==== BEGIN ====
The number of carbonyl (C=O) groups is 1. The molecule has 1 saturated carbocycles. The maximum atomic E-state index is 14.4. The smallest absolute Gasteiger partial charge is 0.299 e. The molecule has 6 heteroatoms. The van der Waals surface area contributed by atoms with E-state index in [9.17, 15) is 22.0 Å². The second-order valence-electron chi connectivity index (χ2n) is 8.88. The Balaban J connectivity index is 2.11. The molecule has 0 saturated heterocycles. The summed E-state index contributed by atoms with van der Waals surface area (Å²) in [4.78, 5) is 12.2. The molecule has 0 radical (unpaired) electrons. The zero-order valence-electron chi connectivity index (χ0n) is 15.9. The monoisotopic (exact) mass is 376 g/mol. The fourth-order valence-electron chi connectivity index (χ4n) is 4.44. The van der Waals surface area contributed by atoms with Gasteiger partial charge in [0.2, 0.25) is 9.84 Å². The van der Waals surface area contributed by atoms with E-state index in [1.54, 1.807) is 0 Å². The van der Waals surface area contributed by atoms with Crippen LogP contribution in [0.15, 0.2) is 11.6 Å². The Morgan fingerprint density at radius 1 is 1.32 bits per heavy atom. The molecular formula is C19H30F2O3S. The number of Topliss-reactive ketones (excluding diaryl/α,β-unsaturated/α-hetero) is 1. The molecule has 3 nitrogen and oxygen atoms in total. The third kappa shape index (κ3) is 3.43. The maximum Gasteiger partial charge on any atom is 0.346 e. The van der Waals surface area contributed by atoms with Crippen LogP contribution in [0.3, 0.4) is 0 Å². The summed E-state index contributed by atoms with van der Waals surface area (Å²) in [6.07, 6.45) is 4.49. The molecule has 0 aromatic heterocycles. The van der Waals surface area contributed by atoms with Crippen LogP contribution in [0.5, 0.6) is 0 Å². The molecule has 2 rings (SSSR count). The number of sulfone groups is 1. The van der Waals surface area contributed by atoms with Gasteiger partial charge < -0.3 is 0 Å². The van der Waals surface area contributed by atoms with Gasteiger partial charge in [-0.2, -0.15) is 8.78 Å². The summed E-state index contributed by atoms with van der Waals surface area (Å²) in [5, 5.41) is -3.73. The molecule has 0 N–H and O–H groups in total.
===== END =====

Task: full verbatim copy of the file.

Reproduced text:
The number of carbonyl (C=O) groups is 1. The molecule has 1 saturated carbocycles. The maximum atomic E-state index is 14.4. The smallest absolute Gasteiger partial charge is 0.299 e. The molecule has 6 heteroatoms. The van der Waals surface area contributed by atoms with E-state index in [9.17, 15) is 22.0 Å². The second-order valence-electron chi connectivity index (χ2n) is 8.88. The Balaban J connectivity index is 2.11. The molecule has 0 saturated heterocycles. The summed E-state index contributed by atoms with van der Waals surface area (Å²) in [4.78, 5) is 12.2. The molecule has 0 radical (unpaired) electrons. The zero-order valence-electron chi connectivity index (χ0n) is 15.9. The monoisotopic (exact) mass is 376 g/mol. The fourth-order valence-electron chi connectivity index (χ4n) is 4.44. The van der Waals surface area contributed by atoms with Gasteiger partial charge in [0.2, 0.25) is 9.84 Å². The van der Waals surface area contributed by atoms with E-state index in [1.54, 1.807) is 0 Å². The van der Waals surface area contributed by atoms with Crippen LogP contribution in [0.15, 0.2) is 11.6 Å². The Morgan fingerprint density at radius 1 is 1.32 bits per heavy atom. The molecular formula is C19H30F2O3S. The number of Topliss-reactive ketones (excluding diaryl/α,β-unsaturated/α-hetero) is 1. The molecule has 3 nitrogen and oxygen atoms in total. The third kappa shape index (κ3) is 3.43. The maximum Gasteiger partial charge on any atom is 0.346 e. The van der Waals surface area contributed by atoms with Crippen LogP contribution in [0.3, 0.4) is 0 Å². The summed E-state index contributed by atoms with van der Waals surface area (Å²) in [6.07, 6.45) is 4.49. The molecule has 0 aromatic heterocycles. The van der Waals surface area contributed by atoms with Crippen LogP contribution in [0.5, 0.6) is 0 Å². The molecule has 2 rings (SSSR count). The number of sulfone groups is 1. The van der Waals surface area contributed by atoms with Gasteiger partial charge < -0.3 is 0 Å². The van der Waals surface area contributed by atoms with Gasteiger partial charge in [-0.2, -0.15) is 8.78 Å². The summed E-state index contributed by atoms with van der Waals surface area (Å²) in [5, 5.41) is -3.73. The molecule has 0 N–H and O–H groups in total.